You cannot get a job without experience, yet you need experience to get a job in the first place. That age-old question has frustrated college students for eons, and it is all the worse in this current job market with fears of a coronavirus resurgence. Whether you are looking for your first job or internship, just how are you supposed to stand out now?
I am not going to pretend that there is an easy, simple answer to get your resume to the head of the line. But there are a few things which can be done to improve your chances.
Make New Friends and Contacts
Most people call this "networking," but that is such an awful word for many reasons. As Liz Reyer with the Boston Herald notes, networking carries this transactional connotation which in many ways defeats the entire purpose. Networking needs to be about making contacts, as opposed to thinking about what this person can do for you at some corporate meeting venue.
How to network better is a topic in and of itself, but the most important thing is to simply be out and visible. And under the current conditions, it is easier than ever to be visible from the comfort of your room. Talk to your friends or college counselors about events, whether physical or online, which you can attend and meet people. When you meet people, actually take the time to learn about them as a person and not just what their occupation is. Show yourself as presentable and knowledgeable, and you will network better and make it easier to get a great internship.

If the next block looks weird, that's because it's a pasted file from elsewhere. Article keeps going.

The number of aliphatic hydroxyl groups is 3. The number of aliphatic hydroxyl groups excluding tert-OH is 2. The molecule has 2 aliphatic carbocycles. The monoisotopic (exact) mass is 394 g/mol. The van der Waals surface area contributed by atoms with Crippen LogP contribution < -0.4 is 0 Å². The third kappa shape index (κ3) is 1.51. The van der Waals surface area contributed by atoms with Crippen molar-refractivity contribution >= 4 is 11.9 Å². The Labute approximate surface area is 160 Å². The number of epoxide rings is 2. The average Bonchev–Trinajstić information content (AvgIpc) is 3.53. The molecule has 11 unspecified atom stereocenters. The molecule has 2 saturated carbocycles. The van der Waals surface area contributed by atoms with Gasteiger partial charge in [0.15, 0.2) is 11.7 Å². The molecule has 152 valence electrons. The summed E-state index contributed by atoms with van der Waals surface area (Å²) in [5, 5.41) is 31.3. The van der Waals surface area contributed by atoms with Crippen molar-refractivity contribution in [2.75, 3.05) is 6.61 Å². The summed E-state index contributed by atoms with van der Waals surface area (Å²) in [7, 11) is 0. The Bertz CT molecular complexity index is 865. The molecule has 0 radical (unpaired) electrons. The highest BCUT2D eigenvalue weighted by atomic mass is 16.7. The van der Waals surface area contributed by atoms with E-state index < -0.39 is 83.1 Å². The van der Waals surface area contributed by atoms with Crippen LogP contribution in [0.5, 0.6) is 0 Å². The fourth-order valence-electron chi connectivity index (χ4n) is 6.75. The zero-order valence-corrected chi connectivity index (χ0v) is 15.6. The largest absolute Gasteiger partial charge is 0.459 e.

You have multiple social media accounts and perhaps you consistently post pictures on Instagram or tweet. But there is an actual art to creating an online presence which stands out.
For many majors, you should strongly consider building your own, actual website. Building a website is not that difficult if you use providers such as WordPress. Once your website is complete, you should use it to regularly write or showcase actual pieces of work. Anyone can send a pithy tweet or short video, but it is another thing to produce an excellent longform essay or movie with actual production value.
Stop Comparing Yourself
While being online and having a good social media presence is important, a major risk is when you start comparing yourself with every friend whose life on social media appears to be so much better than yours. But do not forget. When you are on Facebook or LinkedIn, you are comparing yourself with all of your foibles with the dressed-up, fake version of people. It is no different from how your resume lists all your accomplishments and not that big screw-up you made at your high school job.
Comparing yourself will harm your mental health, which can result in hasty decisions, paralysis, and even depression. While cutting yourself off from social media may be a step too far, consider limiting your social media presence to prevent yourself from making comparisons. Alternatively, use comparisons as a tool to figure out what are the things you need to improve on the most, and you can make yourself that much more valuable on this job market.